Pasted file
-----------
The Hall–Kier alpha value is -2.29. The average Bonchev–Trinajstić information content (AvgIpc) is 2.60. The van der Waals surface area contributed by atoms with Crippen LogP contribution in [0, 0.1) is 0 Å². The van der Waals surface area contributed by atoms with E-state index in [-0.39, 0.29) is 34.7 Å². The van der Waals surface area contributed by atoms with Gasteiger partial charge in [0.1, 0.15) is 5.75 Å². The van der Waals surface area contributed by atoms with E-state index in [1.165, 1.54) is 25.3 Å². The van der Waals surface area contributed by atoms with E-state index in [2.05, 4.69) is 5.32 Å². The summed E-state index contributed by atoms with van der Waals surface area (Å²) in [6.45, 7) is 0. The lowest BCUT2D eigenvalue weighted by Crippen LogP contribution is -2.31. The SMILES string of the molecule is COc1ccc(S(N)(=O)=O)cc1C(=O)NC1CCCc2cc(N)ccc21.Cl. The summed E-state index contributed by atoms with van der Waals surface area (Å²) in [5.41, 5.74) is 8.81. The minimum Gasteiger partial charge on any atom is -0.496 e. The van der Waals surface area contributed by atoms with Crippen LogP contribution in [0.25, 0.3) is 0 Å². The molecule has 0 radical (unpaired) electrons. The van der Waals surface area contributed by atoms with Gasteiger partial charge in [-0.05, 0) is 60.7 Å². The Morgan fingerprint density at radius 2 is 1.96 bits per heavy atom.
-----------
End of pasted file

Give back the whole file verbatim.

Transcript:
The Hall–Kier alpha value is -2.29. The average Bonchev–Trinajstić information content (AvgIpc) is 2.60. The van der Waals surface area contributed by atoms with Crippen LogP contribution in [0, 0.1) is 0 Å². The van der Waals surface area contributed by atoms with E-state index in [-0.39, 0.29) is 34.7 Å². The van der Waals surface area contributed by atoms with Gasteiger partial charge in [0.1, 0.15) is 5.75 Å². The van der Waals surface area contributed by atoms with E-state index in [1.165, 1.54) is 25.3 Å². The van der Waals surface area contributed by atoms with E-state index in [2.05, 4.69) is 5.32 Å². The summed E-state index contributed by atoms with van der Waals surface area (Å²) in [6.45, 7) is 0. The lowest BCUT2D eigenvalue weighted by Crippen LogP contribution is -2.31. The SMILES string of the molecule is COc1ccc(S(N)(=O)=O)cc1C(=O)NC1CCCc2cc(N)ccc21.Cl. The summed E-state index contributed by atoms with van der Waals surface area (Å²) in [5.41, 5.74) is 8.81. The minimum Gasteiger partial charge on any atom is -0.496 e. The van der Waals surface area contributed by atoms with Crippen LogP contribution in [0.25, 0.3) is 0 Å². The molecule has 0 radical (unpaired) electrons. The van der Waals surface area contributed by atoms with Gasteiger partial charge in [-0.05, 0) is 60.7 Å². The Morgan fingerprint density at radius 2 is 1.96 bits per heavy atom.